Put your money away and watch it grow

by Ryan on May 28, 2013

Money - SavingsWhat is it about human nature that makes us seek quick solutions? Large complex problems, you know the ones that span our entire lifetimes somehow seem like they can be solved if we just found that magic opportunity, or that magic investment choice. While solving long term retirement needs can’t be solved overnight, setting up a plan that will create a stable financial future can.

One other shining light is the fact that Millennials (those born between the early 1980s and early 2000s) are better savers than the previous generation. That’s because “they saw their parents take such financial setbacks during the crisis and the subsequent recession.” states Mellody Hobson, president of Ariel Investments in a recent WSJ article.  Longer lives, less stable careers, the lessons from the downturn all have shown that savings whether for retirement or emergencies matters…. a lot.

Longer term planning through regular savings not only helps secure a retirement but also smooths over life hiccup’s. We are relearning how to do it now, but what about where to save?

Did you know that  in the UK you can take out an ISA (everyone over 16) with an allowance of £5,760 to save tax-free, each tax year?

With normal savings, basic rate taxpayers can be taxed up to 20% on the interest, higher rate taxpayers up to 40%, – but in an ISA, is tax free.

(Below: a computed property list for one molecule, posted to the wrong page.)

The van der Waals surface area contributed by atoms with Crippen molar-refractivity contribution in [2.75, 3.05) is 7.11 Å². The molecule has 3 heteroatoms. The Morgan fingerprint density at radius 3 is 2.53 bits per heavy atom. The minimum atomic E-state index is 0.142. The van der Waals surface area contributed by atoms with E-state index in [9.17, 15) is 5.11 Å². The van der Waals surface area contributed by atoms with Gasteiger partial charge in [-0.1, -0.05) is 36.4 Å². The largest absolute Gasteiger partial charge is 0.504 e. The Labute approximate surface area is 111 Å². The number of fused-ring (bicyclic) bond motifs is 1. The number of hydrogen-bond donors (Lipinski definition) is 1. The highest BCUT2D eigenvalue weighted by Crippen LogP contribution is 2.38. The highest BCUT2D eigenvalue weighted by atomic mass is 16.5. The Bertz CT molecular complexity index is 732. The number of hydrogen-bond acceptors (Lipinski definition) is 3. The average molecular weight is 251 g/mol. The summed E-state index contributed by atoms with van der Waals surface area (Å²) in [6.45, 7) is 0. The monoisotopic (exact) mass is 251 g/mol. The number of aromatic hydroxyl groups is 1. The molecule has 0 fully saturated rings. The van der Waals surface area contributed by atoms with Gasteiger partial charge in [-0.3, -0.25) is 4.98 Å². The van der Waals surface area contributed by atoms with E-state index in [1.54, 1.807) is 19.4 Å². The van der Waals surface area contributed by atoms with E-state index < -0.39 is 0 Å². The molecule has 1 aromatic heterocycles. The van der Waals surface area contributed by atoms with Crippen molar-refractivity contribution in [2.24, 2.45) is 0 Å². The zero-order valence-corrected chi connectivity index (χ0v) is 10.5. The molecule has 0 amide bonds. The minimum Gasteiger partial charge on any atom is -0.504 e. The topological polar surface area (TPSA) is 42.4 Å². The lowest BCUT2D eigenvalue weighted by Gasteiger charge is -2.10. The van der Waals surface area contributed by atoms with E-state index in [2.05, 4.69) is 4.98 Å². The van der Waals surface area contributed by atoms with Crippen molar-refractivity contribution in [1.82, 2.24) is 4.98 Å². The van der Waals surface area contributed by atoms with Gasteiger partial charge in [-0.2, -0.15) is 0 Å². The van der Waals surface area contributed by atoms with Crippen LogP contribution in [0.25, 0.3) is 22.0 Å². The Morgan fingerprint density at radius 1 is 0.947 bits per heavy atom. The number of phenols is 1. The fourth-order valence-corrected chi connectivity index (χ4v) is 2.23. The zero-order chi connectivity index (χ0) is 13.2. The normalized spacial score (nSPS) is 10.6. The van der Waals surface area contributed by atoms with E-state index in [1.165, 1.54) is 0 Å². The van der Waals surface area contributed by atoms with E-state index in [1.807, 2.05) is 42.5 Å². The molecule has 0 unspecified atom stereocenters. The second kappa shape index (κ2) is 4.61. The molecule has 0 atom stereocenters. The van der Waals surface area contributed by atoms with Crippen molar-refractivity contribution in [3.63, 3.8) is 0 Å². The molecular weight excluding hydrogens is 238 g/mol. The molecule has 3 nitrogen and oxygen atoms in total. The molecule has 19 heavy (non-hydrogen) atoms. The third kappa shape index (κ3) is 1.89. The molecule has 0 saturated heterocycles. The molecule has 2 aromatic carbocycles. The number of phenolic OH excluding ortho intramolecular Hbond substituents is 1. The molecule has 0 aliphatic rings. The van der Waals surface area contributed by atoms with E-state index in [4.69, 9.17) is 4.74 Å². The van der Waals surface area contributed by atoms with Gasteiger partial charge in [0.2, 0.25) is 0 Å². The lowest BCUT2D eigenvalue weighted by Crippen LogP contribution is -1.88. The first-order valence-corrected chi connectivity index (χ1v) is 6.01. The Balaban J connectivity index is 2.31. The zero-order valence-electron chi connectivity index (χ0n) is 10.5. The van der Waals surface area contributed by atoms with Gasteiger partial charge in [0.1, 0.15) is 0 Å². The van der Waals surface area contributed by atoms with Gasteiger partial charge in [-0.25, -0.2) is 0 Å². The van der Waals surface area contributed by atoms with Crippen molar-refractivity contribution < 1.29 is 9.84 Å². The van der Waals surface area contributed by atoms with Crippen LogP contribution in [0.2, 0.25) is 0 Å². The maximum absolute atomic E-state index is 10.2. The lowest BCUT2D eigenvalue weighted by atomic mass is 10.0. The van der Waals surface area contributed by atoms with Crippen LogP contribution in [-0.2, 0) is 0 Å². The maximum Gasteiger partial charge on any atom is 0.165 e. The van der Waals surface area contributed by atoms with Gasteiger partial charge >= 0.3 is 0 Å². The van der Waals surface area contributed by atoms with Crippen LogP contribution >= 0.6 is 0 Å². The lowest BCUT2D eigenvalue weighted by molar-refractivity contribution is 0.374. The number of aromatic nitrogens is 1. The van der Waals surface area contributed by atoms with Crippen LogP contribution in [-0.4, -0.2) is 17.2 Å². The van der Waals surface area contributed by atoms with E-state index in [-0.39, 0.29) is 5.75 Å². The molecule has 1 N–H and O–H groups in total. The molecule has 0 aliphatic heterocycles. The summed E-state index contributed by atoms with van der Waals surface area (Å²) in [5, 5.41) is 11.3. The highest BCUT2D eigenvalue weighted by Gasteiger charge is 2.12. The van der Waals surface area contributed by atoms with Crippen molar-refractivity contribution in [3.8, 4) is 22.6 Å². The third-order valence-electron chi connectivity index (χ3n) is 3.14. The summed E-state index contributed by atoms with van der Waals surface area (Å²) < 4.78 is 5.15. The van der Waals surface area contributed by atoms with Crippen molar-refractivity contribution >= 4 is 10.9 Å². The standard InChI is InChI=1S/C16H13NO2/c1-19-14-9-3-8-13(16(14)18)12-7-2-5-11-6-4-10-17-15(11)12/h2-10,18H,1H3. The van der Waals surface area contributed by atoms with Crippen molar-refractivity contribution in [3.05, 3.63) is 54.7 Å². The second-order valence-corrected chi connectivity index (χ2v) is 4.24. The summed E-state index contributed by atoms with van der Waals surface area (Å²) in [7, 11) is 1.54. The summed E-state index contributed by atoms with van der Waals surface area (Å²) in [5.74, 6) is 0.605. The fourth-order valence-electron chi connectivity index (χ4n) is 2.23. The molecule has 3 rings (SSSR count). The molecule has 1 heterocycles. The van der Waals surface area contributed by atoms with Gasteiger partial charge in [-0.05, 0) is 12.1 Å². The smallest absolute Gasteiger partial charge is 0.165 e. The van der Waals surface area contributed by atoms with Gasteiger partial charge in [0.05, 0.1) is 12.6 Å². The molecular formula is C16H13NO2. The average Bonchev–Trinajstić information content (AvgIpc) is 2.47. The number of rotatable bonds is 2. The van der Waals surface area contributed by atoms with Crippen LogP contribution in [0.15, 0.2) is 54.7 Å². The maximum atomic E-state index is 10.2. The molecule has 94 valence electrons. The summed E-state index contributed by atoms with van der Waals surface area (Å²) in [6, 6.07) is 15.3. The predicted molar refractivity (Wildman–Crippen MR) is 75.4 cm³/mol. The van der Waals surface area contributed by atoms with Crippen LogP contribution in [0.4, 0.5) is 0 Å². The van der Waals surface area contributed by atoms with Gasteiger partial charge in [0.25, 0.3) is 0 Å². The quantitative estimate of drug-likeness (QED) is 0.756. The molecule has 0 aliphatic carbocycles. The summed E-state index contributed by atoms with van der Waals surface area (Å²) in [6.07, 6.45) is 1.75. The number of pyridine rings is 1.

There are a few misconceptions with cash ISA’s though and let’s chat about a few here:

1. You get a new cash ISA allowance each year, but if you don’t use it you lose it.
2. Money withdrawn does not lose tax benefits but you cannot return it.
3. You can transfer between ISA without losing your benefits

Of course chat with your bank or financial advisor when setting up an ISA (look for BM Savings which tends to have good rates) but the trends (or should I say even relearning) of regular slow financial prudence is very encouraging news.

{ 1 comment }

Kari July 12, 2013 at 8:10 am

My parents got my young 15 year old brother a ISA account to start saving his money in. It wasn’t so much to teach him that ‘saving is good’. But to teach that savings can create wealth, not just exist as wealth on their own. They can pay interest, money you already have, in the bank, earning interest instead of without, where inflation eroding away its value over time.

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